Tony Blair At Leveson: David Lawley Wakelin Interrupts Testimony, Says Former PM Should Be Arrested As 'War Criminal'

28/05/2012 12:21 | Updated 28 May 2012

A protester interrupted Tony Blair's testimony at the Leveson Inquiry on Monday, shouting: "The man is a war criminal!"

The intruder, a white male in his 40s, was forcibly removed from the room after entering through the non-public part of the Royal Court of Justice.

Before being wrestled out of the room, the protester shouted: "This man should be arrested for war crimes... JPMorgan paid him off for the Iraq War... three months after he invaded Iraq he held up the Iraq bank for £20bn. He was then paid $6bn a year by JPMorgan and still is... the man is a war criminal."

After the incident, a man identified himself to reporters as David Lawley Wakelin from the Alternative Iraq Enquiry. He spoke as security guards escorted him through the Royal Courts of Justice.

It is understood the protester, who burst into the hearing directly behind Lord Justice Leveson, managed to get past security-coded doors to access the judges' corridor leading to courtroom 73. He was subsequently arrested and released without charge.

Following the incident, a different protester threw an egg at the former PM's car as he left the inquiry, according to reports.

Lord Justice Leveson has ordered an immediate investigation into how the man gained access.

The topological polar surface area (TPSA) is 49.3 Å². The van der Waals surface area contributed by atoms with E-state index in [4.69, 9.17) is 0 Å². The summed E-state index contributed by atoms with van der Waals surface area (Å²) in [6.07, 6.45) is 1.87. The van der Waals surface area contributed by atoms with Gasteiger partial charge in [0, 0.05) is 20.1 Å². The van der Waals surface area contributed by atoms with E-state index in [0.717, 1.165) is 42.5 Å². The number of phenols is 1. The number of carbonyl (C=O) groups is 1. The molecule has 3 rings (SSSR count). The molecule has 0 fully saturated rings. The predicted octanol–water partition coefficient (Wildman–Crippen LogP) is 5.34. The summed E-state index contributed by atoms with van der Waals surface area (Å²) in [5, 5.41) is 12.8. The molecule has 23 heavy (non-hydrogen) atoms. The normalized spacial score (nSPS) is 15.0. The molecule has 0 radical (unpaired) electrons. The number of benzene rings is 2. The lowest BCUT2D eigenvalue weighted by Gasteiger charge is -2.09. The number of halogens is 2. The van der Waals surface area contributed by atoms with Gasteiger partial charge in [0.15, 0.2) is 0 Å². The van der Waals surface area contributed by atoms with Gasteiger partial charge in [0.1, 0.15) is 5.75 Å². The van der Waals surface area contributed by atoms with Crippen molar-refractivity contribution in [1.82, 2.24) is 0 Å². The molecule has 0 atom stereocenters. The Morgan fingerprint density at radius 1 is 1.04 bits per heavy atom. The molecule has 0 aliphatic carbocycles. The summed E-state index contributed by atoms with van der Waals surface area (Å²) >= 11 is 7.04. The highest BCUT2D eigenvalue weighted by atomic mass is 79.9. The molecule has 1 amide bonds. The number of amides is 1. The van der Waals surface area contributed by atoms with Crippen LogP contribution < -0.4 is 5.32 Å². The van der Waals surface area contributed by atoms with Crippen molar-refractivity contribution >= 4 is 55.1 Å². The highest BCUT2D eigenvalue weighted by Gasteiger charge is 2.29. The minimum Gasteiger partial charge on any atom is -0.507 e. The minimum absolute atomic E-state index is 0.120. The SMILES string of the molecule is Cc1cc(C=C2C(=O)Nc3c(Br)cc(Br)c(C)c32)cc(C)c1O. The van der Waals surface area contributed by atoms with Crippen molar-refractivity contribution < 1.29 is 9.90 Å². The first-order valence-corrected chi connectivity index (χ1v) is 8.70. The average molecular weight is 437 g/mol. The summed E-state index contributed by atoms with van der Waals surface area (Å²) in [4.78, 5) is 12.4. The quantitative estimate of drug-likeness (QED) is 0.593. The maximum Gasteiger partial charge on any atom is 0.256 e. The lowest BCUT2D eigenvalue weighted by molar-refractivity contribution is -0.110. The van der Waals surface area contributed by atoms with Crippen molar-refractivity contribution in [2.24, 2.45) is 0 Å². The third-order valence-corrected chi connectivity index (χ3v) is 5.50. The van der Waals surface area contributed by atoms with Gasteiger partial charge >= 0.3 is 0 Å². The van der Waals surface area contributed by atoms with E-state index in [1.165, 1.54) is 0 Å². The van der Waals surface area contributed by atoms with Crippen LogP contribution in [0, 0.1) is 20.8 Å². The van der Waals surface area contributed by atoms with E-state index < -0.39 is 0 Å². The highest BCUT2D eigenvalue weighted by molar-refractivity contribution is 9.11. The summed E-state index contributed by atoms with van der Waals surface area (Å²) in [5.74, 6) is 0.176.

He said: "I would like to find out how this gentleman managed to access the court through what's supposed to be a secure corridor and I'll have an investigation undertaken about that immediately."

Blair remained calm throughout the disturbance.

After the removal of the protester, Mr Blair denied his allegations.

He told the hearing: "What he said about Iraq and JP Morgan is completely untrue.

"I've never had a discussion with them about that."

robert jay

Even Robert Jay was lightly ruffled by the intruder

A spokesman for Her Majesty's Courts and Tribunals Service said the Service took security very seriously at all of their venues.

"An investigation has been ordered into an incident at the Leveson Inquiry, Royal Courts of Justice, today.

"It would be inappropriate to pre-empt the findings of this investigation," he added.

When the hearing reconvened for the afternoon, Lord Justice Leveson told the court the Inquiry and HMCTS took the incident "extremely seriously" and apologised for the breach.

He said: "Considerable effort has been put into ensuring all witnesses can give their evidence in a safe and secure environment and I very much regret what has happened.

"An investigation is being undertaken and I will be giving consideration to the steps that can be taken and should be
taken against this particular intruder.

"Efforts will be redoubled to ensure that incidents of this nature don't recur.

"I repeat my apologies to Mr Blair and indeed to everyone else who was involved in or following our inquiry."

Earlier, Blair said he felt the power of the British media was unhealthy while he was PM - but chose not to take it on as it would have prevented him from pursuing any other policies while in power.